|Publication number||US6810799 B2|
|Application number||US 10/363,884|
|Publication date||Nov 2, 2004|
|Filing date||Sep 18, 2001|
|Priority date||Oct 20, 2000|
|Also published as||CA2423664A1, DE10052305A1, DE50115736D1, EP1330683A1, EP1330683B1, US20040028444, WO2002035292A1|
|Publication number||10363884, 363884, PCT/2001/10756, PCT/EP/1/010756, PCT/EP/1/10756, PCT/EP/2001/010756, PCT/EP/2001/10756, PCT/EP1/010756, PCT/EP1/10756, PCT/EP1010756, PCT/EP110756, PCT/EP2001/010756, PCT/EP2001/10756, PCT/EP2001010756, PCT/EP200110756, US 6810799 B2, US 6810799B2, US-B2-6810799, US6810799 B2, US6810799B2|
|Inventors||Bernd Schultheis, Dieter Jung, Birgit Lattermann, Hermann Lemm|
|Original Assignee||Schott Glas|
|Export Citation||BiBTeX, EndNote, RefMan|
|Patent Citations (23), Referenced by (5), Classifications (13), Legal Events (7)|
|External Links: USPTO, USPTO Assignment, Espacenet|
1. Field of the Invention
This invention relates to a printing device, having an electro-photographic arrangement having a photoconductor, to which a photoconductor drive motor and an exposure unit are assigned, and having a conveying device for the substrate to be imprinted, to which a conveying device drive motor is assigned, wherein the photoconductor drive motor and the conveying device drive motor can each be controlled by a control device and can be adjusted for a rotary motion and conveying motion of identical lengths, which are matched to each other.
2. Discussion of Related Art
Such printing devices are known from Patent Abstracts of Japan, vol. 013, no. 073 (P-830), Feb. 20, 1989 (Feb. 20, 1989) and Japanese Patent Reference 63 259576 A (Ricoh Co., Ltd), Oct. 26, 1988 (Oct. 26, 1988), as well as from U.S. Pat. No. 5,543,894. Although a synchronization of several movement sequences in these known printing devices is achieved, this requires either an elaborate control installation with individually adjustable set value transducers, or a central master controller, wherein the guide function is provided to a closed control loop of one drive mechanism, which in the end does not assure an equal influence of the printing process in all control loops.
As European Patent Reference EP 0 973 072 A1 shows, it is also known in connection with such a printing device to regulate the transporting speed of a conveyor belt for the substrate to be imprinted to a constant speed, and during this to scan time markers, which are fixedly applied to the conveyor belt.
Finally, a printing device can be found in Patent Abstract of Japan, vol,. 014, no. 445 (P-1110), Sept. 25, 1990 (Sept. 25, 1990), and Japanese Patent Reference 02 176673 A (Ricoh Ltd. ), July 9, 1990 (July 9, 1990), wherein drive motors for the photoconductor and a transport device are also provided. Here, one drive motor is assigned the guide role. Reference signals are derived from this drive mechanism, by which the other drive mechanisms are syncrhonized.
It is one object of this invention to provide a printing device of the type mentioned above but wherein the synchronization of the drive mechanisms occur along with an equal guide roll, and the common central control leads to clear, easily adjustable control devices.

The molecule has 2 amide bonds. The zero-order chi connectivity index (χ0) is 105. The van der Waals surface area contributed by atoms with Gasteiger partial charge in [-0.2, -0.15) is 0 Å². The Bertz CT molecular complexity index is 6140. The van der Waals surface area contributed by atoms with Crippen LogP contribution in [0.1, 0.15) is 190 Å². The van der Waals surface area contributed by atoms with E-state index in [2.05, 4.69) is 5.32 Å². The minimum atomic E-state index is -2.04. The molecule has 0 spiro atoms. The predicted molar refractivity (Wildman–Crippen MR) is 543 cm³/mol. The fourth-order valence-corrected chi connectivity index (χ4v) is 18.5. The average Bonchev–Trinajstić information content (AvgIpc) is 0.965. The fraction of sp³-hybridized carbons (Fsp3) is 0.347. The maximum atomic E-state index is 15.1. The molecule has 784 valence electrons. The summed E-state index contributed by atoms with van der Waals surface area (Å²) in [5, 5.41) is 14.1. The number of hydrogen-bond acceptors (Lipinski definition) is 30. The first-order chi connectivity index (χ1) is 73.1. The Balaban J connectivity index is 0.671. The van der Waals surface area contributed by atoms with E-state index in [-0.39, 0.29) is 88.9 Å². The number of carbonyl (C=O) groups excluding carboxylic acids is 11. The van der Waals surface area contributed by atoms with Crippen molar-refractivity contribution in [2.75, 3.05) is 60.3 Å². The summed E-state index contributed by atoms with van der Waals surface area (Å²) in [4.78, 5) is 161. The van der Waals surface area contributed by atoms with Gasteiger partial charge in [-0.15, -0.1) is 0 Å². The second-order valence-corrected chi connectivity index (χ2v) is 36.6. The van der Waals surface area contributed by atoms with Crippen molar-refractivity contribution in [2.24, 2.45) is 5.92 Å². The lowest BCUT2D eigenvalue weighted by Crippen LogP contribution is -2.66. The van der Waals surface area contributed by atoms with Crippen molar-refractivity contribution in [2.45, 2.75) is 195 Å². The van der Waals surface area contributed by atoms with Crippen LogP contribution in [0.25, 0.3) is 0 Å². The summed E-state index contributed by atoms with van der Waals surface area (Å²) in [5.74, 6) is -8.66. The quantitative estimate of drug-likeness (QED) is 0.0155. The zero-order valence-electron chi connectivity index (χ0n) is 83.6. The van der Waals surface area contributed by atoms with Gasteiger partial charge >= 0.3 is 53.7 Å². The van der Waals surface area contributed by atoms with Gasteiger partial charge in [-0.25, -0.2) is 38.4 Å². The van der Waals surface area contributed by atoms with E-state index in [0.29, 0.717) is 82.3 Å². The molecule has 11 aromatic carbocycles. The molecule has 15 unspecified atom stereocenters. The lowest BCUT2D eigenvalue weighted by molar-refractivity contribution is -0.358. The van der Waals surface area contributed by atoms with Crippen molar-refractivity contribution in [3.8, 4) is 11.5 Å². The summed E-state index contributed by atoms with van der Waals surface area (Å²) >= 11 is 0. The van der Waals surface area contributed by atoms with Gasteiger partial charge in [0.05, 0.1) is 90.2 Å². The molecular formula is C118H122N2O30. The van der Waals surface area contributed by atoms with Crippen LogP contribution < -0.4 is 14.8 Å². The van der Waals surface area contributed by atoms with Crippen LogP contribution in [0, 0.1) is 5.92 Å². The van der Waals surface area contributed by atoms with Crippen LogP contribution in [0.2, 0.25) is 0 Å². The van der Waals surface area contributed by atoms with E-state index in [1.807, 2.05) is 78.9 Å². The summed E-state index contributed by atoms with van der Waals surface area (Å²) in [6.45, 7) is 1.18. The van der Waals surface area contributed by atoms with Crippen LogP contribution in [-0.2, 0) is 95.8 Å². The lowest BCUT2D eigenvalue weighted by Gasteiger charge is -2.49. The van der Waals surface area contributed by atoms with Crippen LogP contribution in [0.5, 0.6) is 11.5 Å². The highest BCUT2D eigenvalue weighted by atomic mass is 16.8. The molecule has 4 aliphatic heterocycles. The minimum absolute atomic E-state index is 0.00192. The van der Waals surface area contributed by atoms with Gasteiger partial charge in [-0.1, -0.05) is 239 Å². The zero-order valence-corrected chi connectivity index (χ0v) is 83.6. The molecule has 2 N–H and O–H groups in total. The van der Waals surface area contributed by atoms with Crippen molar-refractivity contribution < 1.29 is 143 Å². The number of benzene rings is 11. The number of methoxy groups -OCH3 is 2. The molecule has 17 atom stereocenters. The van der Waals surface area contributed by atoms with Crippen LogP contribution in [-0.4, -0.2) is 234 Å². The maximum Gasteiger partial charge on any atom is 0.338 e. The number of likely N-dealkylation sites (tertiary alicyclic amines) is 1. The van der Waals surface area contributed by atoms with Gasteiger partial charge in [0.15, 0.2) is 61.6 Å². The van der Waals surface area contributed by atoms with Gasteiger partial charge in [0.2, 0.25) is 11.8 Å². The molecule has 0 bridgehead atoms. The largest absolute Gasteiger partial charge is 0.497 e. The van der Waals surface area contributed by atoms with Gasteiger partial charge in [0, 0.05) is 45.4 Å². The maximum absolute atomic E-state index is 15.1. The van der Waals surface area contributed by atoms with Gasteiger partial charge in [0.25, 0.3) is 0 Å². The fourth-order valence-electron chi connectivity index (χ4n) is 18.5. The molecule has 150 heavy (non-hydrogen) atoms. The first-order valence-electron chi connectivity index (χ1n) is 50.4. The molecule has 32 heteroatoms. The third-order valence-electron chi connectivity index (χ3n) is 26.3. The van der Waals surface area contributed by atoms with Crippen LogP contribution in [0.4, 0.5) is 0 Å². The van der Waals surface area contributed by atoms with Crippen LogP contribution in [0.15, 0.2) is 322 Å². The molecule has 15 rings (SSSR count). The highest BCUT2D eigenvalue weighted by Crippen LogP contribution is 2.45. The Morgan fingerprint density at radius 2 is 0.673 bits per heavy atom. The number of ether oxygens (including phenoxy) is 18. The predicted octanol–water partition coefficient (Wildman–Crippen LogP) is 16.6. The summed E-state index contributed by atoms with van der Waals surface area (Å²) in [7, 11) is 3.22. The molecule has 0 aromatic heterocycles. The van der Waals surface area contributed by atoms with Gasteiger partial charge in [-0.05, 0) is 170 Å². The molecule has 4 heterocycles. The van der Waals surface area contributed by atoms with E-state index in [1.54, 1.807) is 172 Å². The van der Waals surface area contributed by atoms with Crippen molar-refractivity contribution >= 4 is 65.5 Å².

According to this invention, this object is achieved with an incremental transducer or a pulse former assigned to each one of the photoconductor drive motor and the conveying device drive motor. By way of signaling paths the incremental transducers or the pulse formers provide the actual value signals of the motor for the rotary movement of the photoconductor drive motor and the conveying movement of the conveying device drive motor to a common master-slave controller, which adjusts the control devices of the photoconductor drive motor and the conveying device drive motor to a rotary speed and conveying speed which are matched to each other, synchronizes them and provides the control devices of the photoconductor drive motor and the conveying device drive motor with appropriate control signals via set/actual value feed lines. The writing speed for the exposure device assigned to the photoconductor is also derived from the regulated control signal fed back from the photoconductor drive motor.
Both drive mechanisms provide actual motor values to the common master-slave controller independently of each other which, knowing the drive circuits and associated control devices, issues control signals which are synchronized and matched to the drive circuits. The setting to a set value takes place centrally in the master-slave controller, and both drive systems are treated equally.
The design of the drive circuits of this invention is simple and clear.
The control can be performed simply in such a way that the control devices of the photoconductor drive motor and the conveying device drive motor regulate the motor voltage.
In accordance with one embodiment, for the derivation of simple-to-represent motor actual values the motor actual value signals of the photoconductor drive motor and the conveying device drive motor can be derived by resolvers, which electrically control the assigned pulse formers.
If incremental transducers are used, the incremental transducers are mechanically coupled with the photoconductor drive motor and the conveying device drive motor.
The master-slave controller permits a simple presetting of operating data, because the master-slave controller has an interface for a programming field, or its own programming field, by which the control parameters for the control devices can be input and changed.
According to further embodiment, for setting the exposure device the control signal from the master-slave controller for the photoconductor drive motor can be provided to the exposure device processed by a personal computer and a controller.